“You know how fast it spreads is not up to me.”

“I know that, but you’ll try your best, won’t you?”

Dev nodded, but inside he was worried.


Bashir entered the cabin, and was immediately assaulted by an obnoxious odor.

“Ah!” he winced. “What’s that?”

He immediately glimpsed a stain on the floor and from its greenish tinge, he could tell that this was the remnants of what Keiko O’Brien had spilled.

“Look at this,” Odo said, holding up a small silver fragment.

Bashir hurried to the Constable’s side.

“You recognize this, Doctor?” Odo asked.
“It’s part of a Bajoran earring,” Bashir answered. “The chain.”

“Yes,” Odo nodded. “This was obviously a Bajoran lab.”

“Or a vacation spot.”

“A vacation spot?”

“Dax said something about Epsilon Three being a popular vacation getaway for young Bajorans.”

Odo scoffed at the idea, “Surely if that were true, this building would be larger and more luxurious? And surely, those wouldn’t exist.”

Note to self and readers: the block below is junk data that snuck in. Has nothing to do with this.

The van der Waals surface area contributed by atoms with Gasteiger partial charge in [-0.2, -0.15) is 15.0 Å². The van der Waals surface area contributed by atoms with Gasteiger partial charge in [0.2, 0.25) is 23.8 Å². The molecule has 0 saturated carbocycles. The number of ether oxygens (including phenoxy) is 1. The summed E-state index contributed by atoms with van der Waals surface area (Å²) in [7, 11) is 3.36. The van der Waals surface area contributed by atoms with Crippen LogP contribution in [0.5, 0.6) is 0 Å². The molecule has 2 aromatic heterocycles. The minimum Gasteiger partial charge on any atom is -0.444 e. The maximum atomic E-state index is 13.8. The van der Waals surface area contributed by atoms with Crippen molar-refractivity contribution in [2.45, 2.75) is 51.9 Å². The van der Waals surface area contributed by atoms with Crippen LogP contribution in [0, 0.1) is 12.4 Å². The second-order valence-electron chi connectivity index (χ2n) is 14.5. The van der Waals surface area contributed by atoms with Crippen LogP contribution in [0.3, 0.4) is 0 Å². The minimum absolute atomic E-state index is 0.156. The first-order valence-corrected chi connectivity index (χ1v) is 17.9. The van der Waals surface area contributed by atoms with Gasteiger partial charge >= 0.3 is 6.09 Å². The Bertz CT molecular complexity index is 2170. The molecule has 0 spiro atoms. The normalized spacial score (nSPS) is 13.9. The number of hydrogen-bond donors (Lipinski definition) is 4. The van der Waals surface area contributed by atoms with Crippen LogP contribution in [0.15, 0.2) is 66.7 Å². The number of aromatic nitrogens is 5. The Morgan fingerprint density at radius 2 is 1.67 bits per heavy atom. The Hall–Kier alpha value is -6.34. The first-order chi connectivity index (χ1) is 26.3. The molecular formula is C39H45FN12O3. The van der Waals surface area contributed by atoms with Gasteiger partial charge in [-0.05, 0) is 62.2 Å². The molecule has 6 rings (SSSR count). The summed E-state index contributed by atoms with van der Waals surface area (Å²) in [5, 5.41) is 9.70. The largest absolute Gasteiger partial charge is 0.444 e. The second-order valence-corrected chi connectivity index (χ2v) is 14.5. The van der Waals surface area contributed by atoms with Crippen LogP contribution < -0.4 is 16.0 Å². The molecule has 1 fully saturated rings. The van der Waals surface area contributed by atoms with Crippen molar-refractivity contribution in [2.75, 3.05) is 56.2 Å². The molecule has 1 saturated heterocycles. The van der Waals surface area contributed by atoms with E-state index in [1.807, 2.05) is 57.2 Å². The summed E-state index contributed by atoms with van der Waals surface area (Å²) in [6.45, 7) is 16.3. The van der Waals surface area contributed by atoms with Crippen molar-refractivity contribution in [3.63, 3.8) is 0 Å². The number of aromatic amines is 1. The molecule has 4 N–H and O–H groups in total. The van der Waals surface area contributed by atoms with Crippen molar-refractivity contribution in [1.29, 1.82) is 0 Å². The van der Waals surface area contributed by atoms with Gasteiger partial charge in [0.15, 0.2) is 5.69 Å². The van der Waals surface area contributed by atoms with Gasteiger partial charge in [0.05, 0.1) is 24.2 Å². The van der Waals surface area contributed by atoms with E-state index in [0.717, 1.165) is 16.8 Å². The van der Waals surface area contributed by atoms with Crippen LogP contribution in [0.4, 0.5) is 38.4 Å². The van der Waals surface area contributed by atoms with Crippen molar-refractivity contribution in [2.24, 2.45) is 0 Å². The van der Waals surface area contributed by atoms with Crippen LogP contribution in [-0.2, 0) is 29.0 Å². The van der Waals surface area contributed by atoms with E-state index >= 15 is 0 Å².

Bashir looked to where Odo was pointing; the long wooden tables which lined the walls were scratched and worn. Immediately, the doctor whipped out the tricorder and began to take readings.

“I’m picking up faint traces of viral material,” Bashir said. “Odo, can you get me a sample of the green liquid? I want to take it back to DS Nine. But be careful; don’t touch it with your bare hands. I’m not sure how this would affect a shapeshifter, but let’s not take any chances.”

“Understood,” Odo’s hands morphed into a pair of gloves as he bent to scoop up what was left of the green residue into a small container.

“I wonder why the Bajorans would want a lab here,” Bashir pondered. “And by the looks of it, it’s been abandoned for quite a while.”

“Here,” Odo handed the sealed container to Bashir. “I hope that helps.”

Bashir took one more look around the room.

“See anything else?” he asked.

“No. As you said, this place was cleared out some time ago. And it looks as if whoever was here was pretty thorough.”